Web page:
Contesting a Stadium's Power

Developer Ronald Cohen says the proposed Major League Baseball stadium was critical to the development boom in Near Southeast.
Developer Ronald Cohen says the proposed Major League Baseball stadium was critical to the development boom in Near Southeast. (By Lucian Perkins -- The Washington Post)

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By Dana Hedgpeth
Washington Post Staff Writer
Monday, February 20, 2006

As the dust settles on the District's deal with Major League Baseball to spend more than $600 million to build a stadium in Near Southeast, one thing seems pretty clear: The prices developers have paid for abandoned lots, rundown warehouses and industrial sites around the proposed stadium have spiked dramatically in the year and a half since news arrived that the Nationals were coming to Washington.

Though planners, real estate brokers and developers agree that the figures are striking, they are still debating how much of those rising prices were set off by the stadium deal, which still needs final approval by Major League Baseball, and how much by other forces of supply and demand.

Ronald Cohen, a developer best known for building big-box stores on Rockville Pike, recently paid $51.6 million for a block at First and K streets SE where nightclubs, auto repair shops and a closed soup kitchen sit.

"Ground is being purchased and buildings are being built based on where the new stadium is going," said Cohen, who plans to start construction soon on a mixed-use development and eventually build close to 1 million square feet on his block, just a short walk from the stadium.

"Clearly all of these sales weren't taking place before. That's because a prudent investor doesn't go on rumor," Cohen said. "Now that the stadium is a go, it's giving focus and attention to this area of Washington. It will give it an identity."

Arthur B. Benjamin, a senior vice president at AMR Commercial Real Estate in Bethesda who is involved land sales in the area, takes a somewhat different view.

"The prices of land in Near Southeast are so high because the city has said they want vibrant development to happen there and [through zoning they've allowed more density there] so that makes it more valuable," he said. "Plus, it's getting to a point where there's less ground left [in the District], and that's pushing the price up."

The local real estate market is being fueled by steady job growth, mainly from the federal government and contractors. That is pushing developers to look for the next hot spot where they can build. With much of downtown built out and the few spots that remain selling for an estimated $200 per buildable square foot, Near Southeast is particularly attractive.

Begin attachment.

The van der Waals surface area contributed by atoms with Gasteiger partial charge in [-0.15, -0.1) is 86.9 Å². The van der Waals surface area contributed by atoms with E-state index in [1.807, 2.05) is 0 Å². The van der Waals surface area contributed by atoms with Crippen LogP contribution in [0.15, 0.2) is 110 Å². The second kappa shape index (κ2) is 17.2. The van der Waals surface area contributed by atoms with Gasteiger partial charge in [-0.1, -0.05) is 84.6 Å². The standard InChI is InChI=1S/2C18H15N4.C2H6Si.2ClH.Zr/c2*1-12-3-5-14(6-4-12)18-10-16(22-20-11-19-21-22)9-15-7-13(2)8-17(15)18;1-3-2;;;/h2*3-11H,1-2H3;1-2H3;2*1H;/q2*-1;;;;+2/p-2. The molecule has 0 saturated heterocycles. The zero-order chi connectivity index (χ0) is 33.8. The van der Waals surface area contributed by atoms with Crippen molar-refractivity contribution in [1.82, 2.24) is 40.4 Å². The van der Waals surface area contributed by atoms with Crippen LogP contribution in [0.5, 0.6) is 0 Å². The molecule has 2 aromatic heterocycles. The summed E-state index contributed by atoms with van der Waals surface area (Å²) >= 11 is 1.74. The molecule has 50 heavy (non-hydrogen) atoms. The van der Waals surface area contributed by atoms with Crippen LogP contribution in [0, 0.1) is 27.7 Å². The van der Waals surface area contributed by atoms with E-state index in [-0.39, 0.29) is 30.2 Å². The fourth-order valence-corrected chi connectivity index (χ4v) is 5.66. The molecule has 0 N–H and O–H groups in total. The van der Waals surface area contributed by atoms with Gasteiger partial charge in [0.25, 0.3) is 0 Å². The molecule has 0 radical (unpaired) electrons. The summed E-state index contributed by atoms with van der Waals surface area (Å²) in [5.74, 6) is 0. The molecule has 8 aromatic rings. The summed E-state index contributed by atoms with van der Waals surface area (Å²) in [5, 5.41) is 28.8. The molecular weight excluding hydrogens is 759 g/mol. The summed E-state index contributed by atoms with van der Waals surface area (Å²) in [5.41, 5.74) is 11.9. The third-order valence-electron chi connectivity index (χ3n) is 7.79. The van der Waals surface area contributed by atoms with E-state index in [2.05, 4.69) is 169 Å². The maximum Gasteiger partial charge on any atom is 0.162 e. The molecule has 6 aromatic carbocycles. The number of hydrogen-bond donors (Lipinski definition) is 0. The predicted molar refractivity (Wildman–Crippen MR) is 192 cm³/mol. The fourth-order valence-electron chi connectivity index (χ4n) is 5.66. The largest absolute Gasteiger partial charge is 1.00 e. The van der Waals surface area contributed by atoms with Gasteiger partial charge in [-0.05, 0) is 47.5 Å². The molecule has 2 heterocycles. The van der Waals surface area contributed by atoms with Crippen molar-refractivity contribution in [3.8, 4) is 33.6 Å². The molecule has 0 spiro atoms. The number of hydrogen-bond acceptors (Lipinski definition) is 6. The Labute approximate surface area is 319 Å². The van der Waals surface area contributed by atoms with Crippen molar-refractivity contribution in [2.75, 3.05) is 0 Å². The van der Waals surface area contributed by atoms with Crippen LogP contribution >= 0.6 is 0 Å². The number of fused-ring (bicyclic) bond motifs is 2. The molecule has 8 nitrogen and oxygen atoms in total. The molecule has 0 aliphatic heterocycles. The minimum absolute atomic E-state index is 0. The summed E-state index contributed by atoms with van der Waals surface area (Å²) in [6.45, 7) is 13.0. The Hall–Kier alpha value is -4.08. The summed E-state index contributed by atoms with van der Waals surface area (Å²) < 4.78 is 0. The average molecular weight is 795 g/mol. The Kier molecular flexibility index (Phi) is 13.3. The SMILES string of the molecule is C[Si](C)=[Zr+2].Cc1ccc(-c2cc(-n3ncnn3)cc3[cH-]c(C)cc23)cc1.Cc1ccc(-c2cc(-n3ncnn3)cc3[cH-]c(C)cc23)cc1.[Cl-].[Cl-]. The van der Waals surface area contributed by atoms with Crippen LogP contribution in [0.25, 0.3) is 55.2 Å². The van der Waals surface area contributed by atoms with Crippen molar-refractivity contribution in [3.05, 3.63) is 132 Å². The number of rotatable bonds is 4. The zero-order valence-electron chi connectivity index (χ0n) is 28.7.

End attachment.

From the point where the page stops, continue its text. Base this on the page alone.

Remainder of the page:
From January 2000 to September 2004, some $40 million worth of land was sold in Near Southeast and nearby Buzzards Point. Then came news of a baseball team and talk of a stadium. More land started trading hands, and the dollar value soared. Since September 2004, almost $220 million in deals has been done.

Commercially zoned land in Near Southeast is now going for $50 to $80 per buildable square foot -- far more than the roughly $20 a foot developers were paying just four to five years ago, land brokers said. And it rivals the prices being paid for land in amenity-laden downtown Bethesda.

A lot slightly bigger than a tennis court at the corner of South Capitol and M streets SE sold last year for an eye-popping $4.5 million -- roughly $80 per buildable square foot. A lot near Half and N streets SE is under contract to sell for $1.3 million, or $109 per buildable square foot. The property has about the same square footage as a three-bedroom Capitol Hill rowhouse.

Both lots are on the blocks abutting the north entrance to the stadium, where developer Monument Realty LLC plans to build a major mixed-use project. The company is better known for developing office buildings downtown but in the past few years has spent about $50 million buying land in Near Southeast, making it the largest private landowner in the area.


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© 2006 The Washington Post Company

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